Media Reports About Opioids Have the Wrong Focus

Media Reports About Opioids Have the Wrong Focus by Lynn R. Webster @LynnRWebsterMD

The headline reads, “As prescription opioid addiction rises, help from doctors lags.” That belies the following statement by Washington Post reporters Scott Clement and Lenny Bernstein:

“Despite the high rate of dependence, the poll finds that a majority of long-term opioid users say the drugs have dramatically improved their lives. Opioids relieve pain that is otherwise intractable, they said in follow-up interviews, allowing them to walk, work and pursue other activities. Fully two-thirds of users surveyed said relief is well worth the risk of addiction.”

Different Media Perspectives on Opioids

The Washington Post article where this was first reported began with, “One-third of Americans who have taken prescription opioids for at least two months say they became addicted to, or physically dependent on, the powerful painkillers, according to a new Washington Post-Kaiser Family Foundation survey.”

The article could just as easily have read, “Fully two-thirds of Americans who have taken prescription painkillers for at least two months say the drugs have dramatically improved their lives and well worth the risk of addiction.” [Emphasis added.]

The article is the same, but because of the change in emphasis, the message is entirely different. In fact, the alternative introduction would have acknowledged that some people benefit greatly from opioids. Maybe that would have been more balanced and objective than what appeared.

Many journalists have taken sides in the discussion about prescription opioids. Unsurprisingly, their articles either bury the needs of people in pain, or do not mention the needs of pain patients at all.

Media Reports Can Lead to Anti-Opioid Frenzy

Physicians and other providers hear the stomping of regulatory and legal footsteps. Media reports feed into the anti-opioid frenzy. As a result, many healthcare professionals choose not to contest the political tsunami of opposition to opioids, or to defend the right of people in pain to obtain humane treatment.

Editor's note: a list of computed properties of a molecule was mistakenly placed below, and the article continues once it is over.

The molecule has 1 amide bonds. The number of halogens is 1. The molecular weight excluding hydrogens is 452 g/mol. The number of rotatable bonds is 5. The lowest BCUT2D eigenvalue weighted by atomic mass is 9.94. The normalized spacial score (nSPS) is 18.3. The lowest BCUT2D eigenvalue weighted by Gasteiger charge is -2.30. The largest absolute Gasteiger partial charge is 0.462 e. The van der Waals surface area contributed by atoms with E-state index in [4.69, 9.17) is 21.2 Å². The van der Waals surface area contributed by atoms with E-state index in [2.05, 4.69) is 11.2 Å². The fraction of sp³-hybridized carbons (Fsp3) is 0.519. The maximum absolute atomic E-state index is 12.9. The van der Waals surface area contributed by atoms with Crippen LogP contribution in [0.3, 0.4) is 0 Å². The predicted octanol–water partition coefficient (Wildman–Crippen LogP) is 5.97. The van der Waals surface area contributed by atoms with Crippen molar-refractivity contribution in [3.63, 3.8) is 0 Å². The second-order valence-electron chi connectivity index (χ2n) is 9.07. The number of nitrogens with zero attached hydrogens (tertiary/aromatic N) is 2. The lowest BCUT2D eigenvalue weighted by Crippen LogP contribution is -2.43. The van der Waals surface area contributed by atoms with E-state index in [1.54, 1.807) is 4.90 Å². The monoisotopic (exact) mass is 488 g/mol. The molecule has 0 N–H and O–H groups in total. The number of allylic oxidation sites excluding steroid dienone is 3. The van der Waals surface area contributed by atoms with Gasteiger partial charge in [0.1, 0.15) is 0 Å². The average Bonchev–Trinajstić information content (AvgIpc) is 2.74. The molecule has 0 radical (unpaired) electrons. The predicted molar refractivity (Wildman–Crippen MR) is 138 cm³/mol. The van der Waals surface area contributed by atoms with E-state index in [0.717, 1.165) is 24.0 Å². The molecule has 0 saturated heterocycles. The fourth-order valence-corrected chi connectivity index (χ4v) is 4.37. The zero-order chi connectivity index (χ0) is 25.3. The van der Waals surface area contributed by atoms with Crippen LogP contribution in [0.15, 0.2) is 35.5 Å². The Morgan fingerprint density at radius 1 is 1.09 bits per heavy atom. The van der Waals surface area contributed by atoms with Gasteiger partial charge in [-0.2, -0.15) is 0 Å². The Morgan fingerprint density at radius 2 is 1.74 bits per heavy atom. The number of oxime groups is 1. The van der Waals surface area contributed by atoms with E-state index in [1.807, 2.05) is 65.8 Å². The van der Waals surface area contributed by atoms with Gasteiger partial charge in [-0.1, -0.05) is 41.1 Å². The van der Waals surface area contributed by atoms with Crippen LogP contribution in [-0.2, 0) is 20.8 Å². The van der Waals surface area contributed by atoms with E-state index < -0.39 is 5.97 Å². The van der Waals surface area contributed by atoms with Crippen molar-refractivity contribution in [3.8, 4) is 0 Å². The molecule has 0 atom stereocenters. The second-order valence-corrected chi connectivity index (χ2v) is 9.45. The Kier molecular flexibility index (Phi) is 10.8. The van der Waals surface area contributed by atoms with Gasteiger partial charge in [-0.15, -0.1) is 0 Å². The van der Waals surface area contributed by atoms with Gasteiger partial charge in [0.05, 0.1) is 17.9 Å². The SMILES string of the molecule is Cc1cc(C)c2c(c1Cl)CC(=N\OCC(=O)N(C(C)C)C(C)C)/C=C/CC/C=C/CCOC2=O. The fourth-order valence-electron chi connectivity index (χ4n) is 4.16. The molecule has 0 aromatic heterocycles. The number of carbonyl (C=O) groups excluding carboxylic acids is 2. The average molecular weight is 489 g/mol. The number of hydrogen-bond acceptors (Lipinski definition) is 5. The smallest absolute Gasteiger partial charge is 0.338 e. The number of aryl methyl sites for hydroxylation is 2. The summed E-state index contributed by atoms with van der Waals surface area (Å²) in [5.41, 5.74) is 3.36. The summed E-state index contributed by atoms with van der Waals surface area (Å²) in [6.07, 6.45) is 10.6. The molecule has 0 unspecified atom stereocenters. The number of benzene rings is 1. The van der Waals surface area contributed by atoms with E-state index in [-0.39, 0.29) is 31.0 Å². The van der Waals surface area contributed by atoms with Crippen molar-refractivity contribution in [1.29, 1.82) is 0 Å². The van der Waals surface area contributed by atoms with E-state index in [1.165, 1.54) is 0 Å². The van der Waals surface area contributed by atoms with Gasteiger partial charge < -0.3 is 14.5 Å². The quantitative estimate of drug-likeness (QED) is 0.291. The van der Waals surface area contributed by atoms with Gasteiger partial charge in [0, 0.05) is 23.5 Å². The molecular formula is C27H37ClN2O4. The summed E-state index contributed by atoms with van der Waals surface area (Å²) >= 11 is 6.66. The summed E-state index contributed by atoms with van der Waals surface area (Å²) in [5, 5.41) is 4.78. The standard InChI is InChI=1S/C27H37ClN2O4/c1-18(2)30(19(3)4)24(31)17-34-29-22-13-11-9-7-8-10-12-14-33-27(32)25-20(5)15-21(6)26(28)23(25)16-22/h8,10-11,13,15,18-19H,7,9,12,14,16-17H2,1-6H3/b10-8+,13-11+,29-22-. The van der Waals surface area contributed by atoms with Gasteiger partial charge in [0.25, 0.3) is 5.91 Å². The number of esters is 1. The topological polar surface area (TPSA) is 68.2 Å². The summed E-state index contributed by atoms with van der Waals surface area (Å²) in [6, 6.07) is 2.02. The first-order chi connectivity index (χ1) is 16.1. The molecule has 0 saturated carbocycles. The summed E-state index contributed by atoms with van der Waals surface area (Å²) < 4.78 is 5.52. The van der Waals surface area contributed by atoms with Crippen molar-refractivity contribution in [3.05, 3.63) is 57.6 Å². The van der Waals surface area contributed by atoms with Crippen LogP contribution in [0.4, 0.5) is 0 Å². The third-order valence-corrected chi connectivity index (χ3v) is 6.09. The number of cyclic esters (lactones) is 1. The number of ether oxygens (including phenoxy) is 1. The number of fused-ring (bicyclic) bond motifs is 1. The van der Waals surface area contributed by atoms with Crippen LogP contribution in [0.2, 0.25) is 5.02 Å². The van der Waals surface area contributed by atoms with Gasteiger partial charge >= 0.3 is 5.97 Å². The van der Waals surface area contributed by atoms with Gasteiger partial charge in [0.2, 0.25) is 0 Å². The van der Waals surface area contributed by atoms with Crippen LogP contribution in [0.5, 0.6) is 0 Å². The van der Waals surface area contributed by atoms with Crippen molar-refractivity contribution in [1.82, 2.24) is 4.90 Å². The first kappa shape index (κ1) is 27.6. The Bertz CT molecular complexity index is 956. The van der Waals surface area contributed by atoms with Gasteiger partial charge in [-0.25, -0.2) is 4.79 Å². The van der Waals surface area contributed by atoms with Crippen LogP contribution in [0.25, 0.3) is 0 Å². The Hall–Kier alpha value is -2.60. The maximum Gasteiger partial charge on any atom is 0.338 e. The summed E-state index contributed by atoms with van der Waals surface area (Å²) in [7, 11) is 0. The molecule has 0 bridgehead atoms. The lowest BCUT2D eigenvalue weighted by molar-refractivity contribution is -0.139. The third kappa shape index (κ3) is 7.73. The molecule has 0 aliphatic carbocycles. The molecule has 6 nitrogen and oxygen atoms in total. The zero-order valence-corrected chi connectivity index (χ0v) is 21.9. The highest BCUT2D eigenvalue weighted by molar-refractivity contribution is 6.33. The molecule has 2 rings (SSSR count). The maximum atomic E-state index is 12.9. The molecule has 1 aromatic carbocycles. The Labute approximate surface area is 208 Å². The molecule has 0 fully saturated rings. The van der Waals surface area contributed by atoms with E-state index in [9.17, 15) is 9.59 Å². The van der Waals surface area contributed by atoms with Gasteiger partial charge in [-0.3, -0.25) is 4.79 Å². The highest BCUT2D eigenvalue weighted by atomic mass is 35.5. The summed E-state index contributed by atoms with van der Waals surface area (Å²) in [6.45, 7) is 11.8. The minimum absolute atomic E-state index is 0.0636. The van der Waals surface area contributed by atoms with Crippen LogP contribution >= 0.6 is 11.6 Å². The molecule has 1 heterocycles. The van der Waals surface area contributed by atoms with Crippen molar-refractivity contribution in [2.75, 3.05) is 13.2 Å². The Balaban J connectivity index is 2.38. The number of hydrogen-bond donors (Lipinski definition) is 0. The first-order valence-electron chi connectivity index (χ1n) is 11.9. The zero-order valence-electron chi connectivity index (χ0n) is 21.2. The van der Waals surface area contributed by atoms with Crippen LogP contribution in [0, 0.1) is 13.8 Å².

Even when healthcare professionals try to advocate for people in pain, they may be pressured to stop. For example, I received an email from a colleague who said a pharmacist demanded that she lower the dose of an opioid for a patient. She refused, so the pharmacists reported her to the state department of health. The investigation is ongoing.

What About Patients Who Need Opioids for Pain?

Other clinicians have told me that Workers’ Compensation has demanded that patients who are stable and functional on doses above 120 mg morphine equivalent be reduced to, or below, 120 mg morphine equivalent without explanation except that the dose exceeds the payer’s acceptable level. Of course, the payer doesn’t examine the patient or speak with the patient to learn the needs of the individual or to find out what impact the dose reduction may have on the patient.

With all of the attention on reducing the supply of opioids, there doesn’t seem to be much concern for the people in pain. The Chicago Tribune and the Washington Post articles reflect the real world of people in pain with their reporting predominantly describes the risks, and not the benefits, of opioids.

This doesn’t mean that the media, or anyone, should advocate for the use of opioids. In fact, opioids should not be the focus of the discussion. Rather, the focus should be placed on the needs of people suffering from intractable pain or addictions, and on all of the potential treatments. Both topics can be addressed without abandoning the needs of people who represent the largest public health problem in America: chronic pain.

Purchase my book, The Painful Truth: What Chronic Pain Is Really Like and Why It Matters to Each of Us (available on Amazon), or read a free excerpt here.

The Painful Truth @lynnrwebstermd Lynn R. Webster

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Copyright 2016, Lynn Webster, MD

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